If you try to please all, you please none. (Aesop)
Trying to please everyone is tiring.
It’s also a waste of time! When you try to be all things to all people, no one is happy. Obviously, you suffer because you give and give but don’t receive in return. Your health and well being are depleted and you grow tired and resentful. And despite your best efforts, other people aren’t happy with you either. You might be able to please one person only to turn around and find someone else is now displeased. And of course, some people just can’t be pleased; they find fault no matter what you do.
It truly is a no-win situation.
In Aesop’s fable The Miller, his Son, and the Ass, a man and his son walk alongside their donkey as they take it to market to sell. They encounter a group of travelers who laugh at them for walking when they could be riding. So, the son climbs onto the donkey. Next they meet some men who scoff at the son for not respecting his elder father and allowing him to ride. Although the man didn’t mind walking, he trades places with his son. The next folks they come upon criticize the man for making his son walk while he rides. And so, the boy climbs up and both of them ride until they meet more passersby who say the poor donkey is overloaded. The man and his son certainly don’t want to upset these strangers, so they carry the donkey to market! Two men carrying a donkey attracts a lot of attention which upsets the donkey and he breaks free of the ropes and falls into the river.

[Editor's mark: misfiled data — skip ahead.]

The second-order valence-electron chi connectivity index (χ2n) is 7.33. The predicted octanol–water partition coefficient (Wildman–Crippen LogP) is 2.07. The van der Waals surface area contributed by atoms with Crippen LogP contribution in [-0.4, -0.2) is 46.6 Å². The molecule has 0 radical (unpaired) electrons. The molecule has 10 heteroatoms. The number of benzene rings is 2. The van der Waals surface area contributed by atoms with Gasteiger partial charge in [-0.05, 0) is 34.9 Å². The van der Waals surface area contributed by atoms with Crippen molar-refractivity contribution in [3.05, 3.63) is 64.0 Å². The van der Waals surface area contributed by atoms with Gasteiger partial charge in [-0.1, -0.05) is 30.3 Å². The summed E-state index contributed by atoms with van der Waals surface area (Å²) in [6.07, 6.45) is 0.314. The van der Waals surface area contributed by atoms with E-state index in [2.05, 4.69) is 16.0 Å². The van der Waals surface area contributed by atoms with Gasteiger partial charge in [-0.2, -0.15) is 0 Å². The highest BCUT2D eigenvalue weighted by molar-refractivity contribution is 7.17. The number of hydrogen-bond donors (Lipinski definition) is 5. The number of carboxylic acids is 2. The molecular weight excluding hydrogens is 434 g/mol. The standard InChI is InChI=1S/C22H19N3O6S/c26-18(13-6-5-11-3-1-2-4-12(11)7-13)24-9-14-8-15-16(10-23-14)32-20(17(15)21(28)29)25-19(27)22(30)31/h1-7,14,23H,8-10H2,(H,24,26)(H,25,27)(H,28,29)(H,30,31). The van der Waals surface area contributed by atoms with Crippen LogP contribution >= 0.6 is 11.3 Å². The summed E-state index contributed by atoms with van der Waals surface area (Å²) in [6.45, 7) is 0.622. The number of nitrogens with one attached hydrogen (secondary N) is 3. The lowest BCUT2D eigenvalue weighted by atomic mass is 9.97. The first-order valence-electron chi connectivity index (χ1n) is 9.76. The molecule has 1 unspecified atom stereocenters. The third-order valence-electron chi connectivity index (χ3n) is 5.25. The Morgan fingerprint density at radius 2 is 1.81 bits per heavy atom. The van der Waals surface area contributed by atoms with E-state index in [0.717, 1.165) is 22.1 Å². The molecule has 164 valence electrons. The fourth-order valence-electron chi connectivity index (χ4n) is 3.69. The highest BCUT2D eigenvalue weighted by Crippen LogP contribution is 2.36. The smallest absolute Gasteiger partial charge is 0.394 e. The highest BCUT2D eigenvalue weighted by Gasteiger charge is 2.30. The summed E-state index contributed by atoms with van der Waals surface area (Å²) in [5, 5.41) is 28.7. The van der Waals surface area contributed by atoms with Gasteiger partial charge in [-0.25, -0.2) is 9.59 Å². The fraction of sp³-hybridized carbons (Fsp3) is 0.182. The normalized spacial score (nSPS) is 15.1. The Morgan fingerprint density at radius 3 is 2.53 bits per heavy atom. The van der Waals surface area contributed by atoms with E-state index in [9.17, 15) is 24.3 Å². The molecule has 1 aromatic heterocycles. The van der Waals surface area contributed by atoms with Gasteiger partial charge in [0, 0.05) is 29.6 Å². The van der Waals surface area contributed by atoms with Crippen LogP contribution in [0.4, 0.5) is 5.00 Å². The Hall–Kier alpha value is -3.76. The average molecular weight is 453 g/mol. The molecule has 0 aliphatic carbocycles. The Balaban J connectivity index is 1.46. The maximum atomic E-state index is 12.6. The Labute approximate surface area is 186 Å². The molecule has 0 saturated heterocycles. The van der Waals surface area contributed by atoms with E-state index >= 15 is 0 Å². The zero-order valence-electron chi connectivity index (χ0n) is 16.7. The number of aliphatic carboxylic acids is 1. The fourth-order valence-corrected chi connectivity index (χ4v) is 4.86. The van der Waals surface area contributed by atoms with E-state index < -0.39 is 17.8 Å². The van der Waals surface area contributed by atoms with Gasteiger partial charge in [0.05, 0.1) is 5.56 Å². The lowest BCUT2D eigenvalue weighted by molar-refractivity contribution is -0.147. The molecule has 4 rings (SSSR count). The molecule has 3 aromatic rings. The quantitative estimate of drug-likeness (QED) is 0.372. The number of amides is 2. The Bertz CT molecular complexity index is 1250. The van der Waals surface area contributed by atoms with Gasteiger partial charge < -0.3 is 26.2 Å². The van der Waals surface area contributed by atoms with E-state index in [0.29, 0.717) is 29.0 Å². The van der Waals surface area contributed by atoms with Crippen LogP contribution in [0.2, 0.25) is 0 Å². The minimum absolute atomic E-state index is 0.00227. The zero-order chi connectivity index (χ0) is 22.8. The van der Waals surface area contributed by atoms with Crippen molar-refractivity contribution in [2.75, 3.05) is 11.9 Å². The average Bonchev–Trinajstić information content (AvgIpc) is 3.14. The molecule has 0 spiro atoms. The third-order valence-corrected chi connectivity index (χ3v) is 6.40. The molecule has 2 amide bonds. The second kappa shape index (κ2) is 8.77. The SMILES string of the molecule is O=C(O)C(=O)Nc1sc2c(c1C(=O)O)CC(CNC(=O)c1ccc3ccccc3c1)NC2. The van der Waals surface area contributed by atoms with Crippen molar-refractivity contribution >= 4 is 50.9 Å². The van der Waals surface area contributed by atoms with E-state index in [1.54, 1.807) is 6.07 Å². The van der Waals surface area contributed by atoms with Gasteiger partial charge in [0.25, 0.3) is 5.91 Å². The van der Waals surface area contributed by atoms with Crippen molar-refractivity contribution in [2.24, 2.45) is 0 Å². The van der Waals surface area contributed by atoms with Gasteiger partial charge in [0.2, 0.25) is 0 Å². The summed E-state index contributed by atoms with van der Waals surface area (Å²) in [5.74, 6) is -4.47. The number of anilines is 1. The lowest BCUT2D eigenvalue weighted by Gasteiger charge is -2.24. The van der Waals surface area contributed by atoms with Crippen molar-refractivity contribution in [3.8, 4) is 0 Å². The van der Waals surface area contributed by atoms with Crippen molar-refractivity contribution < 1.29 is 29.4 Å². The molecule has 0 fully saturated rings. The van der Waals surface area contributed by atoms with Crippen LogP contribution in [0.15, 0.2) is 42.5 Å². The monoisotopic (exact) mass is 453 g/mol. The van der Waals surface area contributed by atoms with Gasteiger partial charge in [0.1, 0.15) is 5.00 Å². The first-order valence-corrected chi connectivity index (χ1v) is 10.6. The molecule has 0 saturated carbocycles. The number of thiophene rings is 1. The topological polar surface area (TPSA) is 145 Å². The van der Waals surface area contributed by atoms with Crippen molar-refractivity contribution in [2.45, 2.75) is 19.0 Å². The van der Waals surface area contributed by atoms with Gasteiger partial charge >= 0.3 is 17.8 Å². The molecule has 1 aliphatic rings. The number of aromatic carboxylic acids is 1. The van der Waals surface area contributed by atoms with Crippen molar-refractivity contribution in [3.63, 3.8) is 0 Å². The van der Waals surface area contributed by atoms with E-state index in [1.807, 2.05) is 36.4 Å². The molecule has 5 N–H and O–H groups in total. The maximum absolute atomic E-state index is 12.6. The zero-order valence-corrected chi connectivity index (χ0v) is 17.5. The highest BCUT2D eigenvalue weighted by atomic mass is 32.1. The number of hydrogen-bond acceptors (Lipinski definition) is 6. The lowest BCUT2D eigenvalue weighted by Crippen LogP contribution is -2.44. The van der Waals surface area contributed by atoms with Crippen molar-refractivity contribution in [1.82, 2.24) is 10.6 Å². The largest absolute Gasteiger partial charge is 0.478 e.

The moral of the story is that when you try to please everyone you end up pleasing no one (and you lose your donkey).
Have you ever felt like this man—like a puppet on a string bowing to everyone else’s demands? It starts out OK. You’re just being polite and good natured. You want to help and do good in the world. Plus it feels nice to be needed and make people happy. What’s wrong with that, you ask.
Well, what’s wrong is that the requests get more time consuming, more demanding, and more out of line with your true purpose and passion.
You may become so busy pleasing others that you neglect yourself. This could be your health by staying up too late working on mountains of projects or you’re anxious and short tempered due to the stress you’re under.
Just like the man and his son, over time you’re doing things that are further and further from what you want and believe in. You end up being a people-pleaser out of fear of disappointing people or fear of conflict. Eventually you’re carrying a donkey just because someone criticized what you wanted to do!
It might sound ridiculous, but what are you doing to please others? Are you overcommitted, but still taking on more? Do you do things that go against your values? Do you spend time on things that don’t move you toward your goals in order to make others happy? Do you deny your own feelings? Do you feel taken for granted? Do you worry that people won’t like you?
Some people don’t like you
One way to move away from people-pleasing is to accept that not everyone likes you and that’s O.K. You don’t need everyone to like you; you just need some people to love and accept you exactly as you are. When you try to be someone that you’re not, you may be accepted and liked, but the price is steep. People-pleasing is like diluting yourself.
If you keep doing it, you water yourself down to nothing and the facade that everyone likes isn’t even you!
Be selective with who you try to please
It makes sense to try to please the people you’re in close relationship with. Even so, you can’t please your parents or your partner all of the time. A strong relationship can withstand some disagreements and boundaries. You deserve to be in relationship with people who want to know the real you, including your differing opinions and telling them “no” from time to time. You can do this by slowly letting down your perfectionist mask and showing them who you are.
Or you may find you want to invest in some new relationships where you can show up as your imperfect self.
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©2017 Sharon Martin. All rights reserved.
Originally published on PsychCentral.